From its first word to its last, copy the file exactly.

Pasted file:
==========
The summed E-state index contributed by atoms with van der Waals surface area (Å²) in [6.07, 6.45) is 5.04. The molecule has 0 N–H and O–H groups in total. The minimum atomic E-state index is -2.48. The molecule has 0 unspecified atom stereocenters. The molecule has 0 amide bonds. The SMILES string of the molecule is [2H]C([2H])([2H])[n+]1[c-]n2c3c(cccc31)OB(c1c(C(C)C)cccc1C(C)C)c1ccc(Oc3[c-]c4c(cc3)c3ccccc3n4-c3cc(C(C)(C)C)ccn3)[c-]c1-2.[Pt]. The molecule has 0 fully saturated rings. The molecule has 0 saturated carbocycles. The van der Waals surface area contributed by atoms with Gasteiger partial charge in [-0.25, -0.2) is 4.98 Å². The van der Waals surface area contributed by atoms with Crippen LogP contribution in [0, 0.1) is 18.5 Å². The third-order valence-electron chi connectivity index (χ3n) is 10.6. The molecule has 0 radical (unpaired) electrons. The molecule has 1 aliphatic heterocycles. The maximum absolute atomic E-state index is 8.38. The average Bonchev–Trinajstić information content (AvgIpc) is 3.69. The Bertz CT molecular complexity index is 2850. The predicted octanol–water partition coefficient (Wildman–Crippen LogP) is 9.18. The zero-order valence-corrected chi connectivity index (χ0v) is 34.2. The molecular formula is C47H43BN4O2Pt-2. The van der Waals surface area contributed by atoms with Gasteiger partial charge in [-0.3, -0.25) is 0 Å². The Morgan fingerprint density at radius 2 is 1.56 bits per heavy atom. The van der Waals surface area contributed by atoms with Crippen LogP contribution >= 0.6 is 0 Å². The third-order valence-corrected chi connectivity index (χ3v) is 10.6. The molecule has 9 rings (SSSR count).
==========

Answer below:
The summed E-state index contributed by atoms with van der Waals surface area (Å²) in [6.07, 6.45) is 5.04. The molecule has 0 N–H and O–H groups in total. The minimum atomic E-state index is -2.48. The molecule has 0 unspecified atom stereocenters. The molecule has 0 amide bonds. The SMILES string of the molecule is [2H]C([2H])([2H])[n+]1[c-]n2c3c(cccc31)OB(c1c(C(C)C)cccc1C(C)C)c1ccc(Oc3[c-]c4c(cc3)c3ccccc3n4-c3cc(C(C)(C)C)ccn3)[c-]c1-2.[Pt]. The molecule has 0 fully saturated rings. The molecule has 0 saturated carbocycles. The van der Waals surface area contributed by atoms with Gasteiger partial charge in [-0.25, -0.2) is 4.98 Å². The van der Waals surface area contributed by atoms with Crippen LogP contribution in [0, 0.1) is 18.5 Å². The third-order valence-electron chi connectivity index (χ3n) is 10.6. The molecule has 0 radical (unpaired) electrons. The molecule has 1 aliphatic heterocycles. The maximum absolute atomic E-state index is 8.38. The average Bonchev–Trinajstić information content (AvgIpc) is 3.69. The Bertz CT molecular complexity index is 2850. The predicted octanol–water partition coefficient (Wildman–Crippen LogP) is 9.18. The zero-order valence-corrected chi connectivity index (χ0v) is 34.2. The molecular formula is C47H43BN4O2Pt-2. The van der Waals surface area contributed by atoms with Gasteiger partial charge in [-0.3, -0.25) is 0 Å². The Morgan fingerprint density at radius 2 is 1.56 bits per heavy atom. The van der Waals surface area contributed by atoms with Crippen LogP contribution >= 0.6 is 0 Å². The third-order valence-corrected chi connectivity index (χ3v) is 10.6. The molecule has 9 rings (SSSR count).